From businesses to entire industries, we find leaders and followers. And as Steve Jobs once said, “Innovation distinguishes between a leader and a follower.” This saying applies to all realms of life, including, of course, digital transformation.
Digital transformation has hardly been uniform across or within industries. It’s clear that some industries surpass others in their transformation. Just compare pharmaceutical giants to the high technology companies of Silicon Valley. It’s also no secret that within every industry, we find digital beginners, the digitally mature, and everything in between.
Digital Transformation by Industry
For the purposes of discussing digital maturity on the industry level, I’m going to borrow the classification and definition of digital maturity outlined by Capgemini Consulting and MIT Sloan.
Digital maturity is determined by a firm’s initiative in incorporating technology and by its leadership in this direction.
Digital maturity stems from two factors: digital intensity and transformation management intensity. In other words, digital maturity is determined by a firm’s initiative in incorporating technology and by its leadership in this direction.
From these two metrics, digital maturity sorts businesses into four profiles:
- Digital beginners: low digital intensity in both technology and leadership
- Digital fashionistas: some digital initiatives, but not really maximizing business benefits
- Digital conservatives: holding back and may miss opportunities as a result
- Digirati: digital culture and investments, plus competitive advantage. Simply put, the digital elite.
Looking at the numbers is proof enough that Digirati are, by far, the most profitable. Unsurprisingly, the same study also finds that digital beginners are the biggest losers in all categories: revenue generation, profitability, and market valuation.
On average, Digirati enjoy 9%, 26%, and 12% higher rates of revenue generation, profitability, and market valuation, respectively. Digital beginners, on the other hand, are losing on all fronts, lagging in those three areas by 4%, 24%, and 7%.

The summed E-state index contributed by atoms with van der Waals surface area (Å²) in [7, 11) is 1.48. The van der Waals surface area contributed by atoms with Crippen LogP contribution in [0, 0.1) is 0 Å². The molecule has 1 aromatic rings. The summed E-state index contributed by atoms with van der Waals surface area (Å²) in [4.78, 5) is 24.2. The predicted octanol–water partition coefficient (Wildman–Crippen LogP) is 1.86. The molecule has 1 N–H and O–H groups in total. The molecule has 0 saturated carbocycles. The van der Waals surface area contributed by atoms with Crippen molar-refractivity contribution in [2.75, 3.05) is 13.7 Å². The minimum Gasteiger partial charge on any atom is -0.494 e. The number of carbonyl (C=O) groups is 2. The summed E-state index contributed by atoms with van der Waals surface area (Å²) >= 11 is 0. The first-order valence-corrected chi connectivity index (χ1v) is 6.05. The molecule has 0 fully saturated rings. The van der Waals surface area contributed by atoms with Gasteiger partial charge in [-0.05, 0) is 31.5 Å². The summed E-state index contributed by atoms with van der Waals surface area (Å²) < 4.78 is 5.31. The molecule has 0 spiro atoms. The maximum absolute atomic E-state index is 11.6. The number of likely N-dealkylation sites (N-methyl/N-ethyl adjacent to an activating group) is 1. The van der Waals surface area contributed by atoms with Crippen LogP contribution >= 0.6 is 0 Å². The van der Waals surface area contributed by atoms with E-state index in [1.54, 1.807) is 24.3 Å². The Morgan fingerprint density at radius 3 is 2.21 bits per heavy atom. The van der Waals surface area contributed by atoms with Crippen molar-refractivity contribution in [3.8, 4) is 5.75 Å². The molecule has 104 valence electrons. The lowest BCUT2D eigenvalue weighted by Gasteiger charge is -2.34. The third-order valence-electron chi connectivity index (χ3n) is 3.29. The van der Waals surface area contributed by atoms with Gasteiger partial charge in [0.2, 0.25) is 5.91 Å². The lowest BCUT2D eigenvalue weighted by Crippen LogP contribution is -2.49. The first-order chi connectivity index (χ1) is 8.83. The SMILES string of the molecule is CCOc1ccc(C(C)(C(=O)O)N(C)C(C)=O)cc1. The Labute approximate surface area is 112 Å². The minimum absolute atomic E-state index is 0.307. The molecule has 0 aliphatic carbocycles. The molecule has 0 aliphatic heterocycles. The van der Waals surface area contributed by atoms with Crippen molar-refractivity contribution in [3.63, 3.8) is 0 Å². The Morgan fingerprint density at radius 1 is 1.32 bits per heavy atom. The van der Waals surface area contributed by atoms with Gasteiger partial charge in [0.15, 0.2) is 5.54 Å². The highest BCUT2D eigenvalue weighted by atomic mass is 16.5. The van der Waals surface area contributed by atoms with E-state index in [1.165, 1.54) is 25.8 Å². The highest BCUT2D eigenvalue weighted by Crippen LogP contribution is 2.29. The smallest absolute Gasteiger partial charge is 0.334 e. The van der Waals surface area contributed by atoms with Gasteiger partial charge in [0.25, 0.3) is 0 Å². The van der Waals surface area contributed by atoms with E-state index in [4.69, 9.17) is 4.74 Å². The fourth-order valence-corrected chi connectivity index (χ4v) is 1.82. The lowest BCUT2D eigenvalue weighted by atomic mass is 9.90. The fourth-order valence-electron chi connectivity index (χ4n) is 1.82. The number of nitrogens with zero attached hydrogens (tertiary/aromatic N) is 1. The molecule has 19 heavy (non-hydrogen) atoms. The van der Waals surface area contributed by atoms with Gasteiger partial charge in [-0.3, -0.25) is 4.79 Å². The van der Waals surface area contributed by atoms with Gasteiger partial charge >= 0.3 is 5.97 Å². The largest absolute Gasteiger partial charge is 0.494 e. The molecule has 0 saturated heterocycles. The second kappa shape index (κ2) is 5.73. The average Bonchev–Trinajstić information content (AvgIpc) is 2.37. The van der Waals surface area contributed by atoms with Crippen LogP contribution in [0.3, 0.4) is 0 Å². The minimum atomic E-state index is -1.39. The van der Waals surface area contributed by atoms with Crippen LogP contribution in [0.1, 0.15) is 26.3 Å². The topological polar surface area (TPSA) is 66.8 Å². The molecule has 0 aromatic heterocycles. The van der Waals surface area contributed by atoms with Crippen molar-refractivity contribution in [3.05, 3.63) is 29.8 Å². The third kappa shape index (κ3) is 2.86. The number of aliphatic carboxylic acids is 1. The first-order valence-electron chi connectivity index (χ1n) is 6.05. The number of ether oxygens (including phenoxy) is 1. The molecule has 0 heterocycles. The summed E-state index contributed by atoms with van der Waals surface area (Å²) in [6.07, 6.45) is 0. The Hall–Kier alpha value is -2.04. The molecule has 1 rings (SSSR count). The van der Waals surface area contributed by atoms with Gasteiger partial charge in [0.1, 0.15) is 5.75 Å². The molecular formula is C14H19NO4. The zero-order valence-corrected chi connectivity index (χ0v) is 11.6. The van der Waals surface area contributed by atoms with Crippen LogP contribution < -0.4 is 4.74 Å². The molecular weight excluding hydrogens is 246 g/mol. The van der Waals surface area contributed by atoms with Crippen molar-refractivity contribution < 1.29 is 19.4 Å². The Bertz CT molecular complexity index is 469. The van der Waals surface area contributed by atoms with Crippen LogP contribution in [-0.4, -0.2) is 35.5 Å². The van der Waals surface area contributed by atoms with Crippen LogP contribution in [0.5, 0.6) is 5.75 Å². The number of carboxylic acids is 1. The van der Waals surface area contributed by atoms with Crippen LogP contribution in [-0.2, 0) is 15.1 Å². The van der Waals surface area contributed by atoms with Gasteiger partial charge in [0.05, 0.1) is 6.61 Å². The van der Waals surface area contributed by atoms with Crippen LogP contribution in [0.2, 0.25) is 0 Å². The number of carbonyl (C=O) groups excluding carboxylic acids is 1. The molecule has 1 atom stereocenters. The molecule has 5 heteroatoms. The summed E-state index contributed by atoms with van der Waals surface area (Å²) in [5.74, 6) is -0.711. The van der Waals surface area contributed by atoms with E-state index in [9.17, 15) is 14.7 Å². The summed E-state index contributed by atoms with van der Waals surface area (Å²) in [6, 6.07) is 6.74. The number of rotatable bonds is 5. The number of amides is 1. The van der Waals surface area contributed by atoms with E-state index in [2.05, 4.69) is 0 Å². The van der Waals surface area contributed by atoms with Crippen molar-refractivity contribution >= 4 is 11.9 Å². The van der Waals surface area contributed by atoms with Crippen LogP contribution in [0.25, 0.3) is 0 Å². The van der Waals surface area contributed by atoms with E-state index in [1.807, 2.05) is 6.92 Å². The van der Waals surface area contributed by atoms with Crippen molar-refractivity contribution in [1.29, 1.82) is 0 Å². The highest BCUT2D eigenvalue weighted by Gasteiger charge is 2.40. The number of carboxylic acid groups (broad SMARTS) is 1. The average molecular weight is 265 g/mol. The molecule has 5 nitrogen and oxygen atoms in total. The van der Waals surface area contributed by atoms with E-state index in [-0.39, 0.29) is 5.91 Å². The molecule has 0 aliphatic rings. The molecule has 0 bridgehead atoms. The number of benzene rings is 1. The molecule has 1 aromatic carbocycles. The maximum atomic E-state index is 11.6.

Need more proof?
A different study from McKinsey came to similar conclusions. After comparing the intensity of digital transformation across 10 industries, McKinsey finds that digital leaders have a 50% boost of net profits over the next five years compared to less-digital businesses. Part of this success is fueled by the 2.5 times greater growth of digital sales.
Variation across industries
The nature of certain industries makes them more likely candidates for digital transformation. It’s expected that businesses offering virtual products, like a telecommunications company, have obvious opportunities for digital transformation.
Anything is possible, but start early to avoid having to play catch-up.
But take, for example, grocery and apparel stores, for which sales are anticipated to still come primarily from brick and mortar stores in coming years. Only 10% and 24% of sales, respectively, are expected to be digital by 2018.
Most customers still prefer picking their product and trying on clothes before purchasing them. Going shopping with friends also has a social aspect to it that, as of yet, cannot be entirely replicated online. Nevertheless, every sector has digital transformation opportunities.
Trips to the grocery store could be complemented by digital initiatives like mobile apps, promotions, and more.
Robert Bosch is undergoing his digital transformation by pursuing digital initiatives while also future-proofing itself. First, Bosch recognized that paper processes are bogging down production sites. For that reason, Bosch is looking into developing a mobile device and smart glasses for its warehouses so that workers can instantly scan and move products. With over 250 manufacturing sites, implementing this would reduce inefficiency significantly. It should look something like this:
Read more here.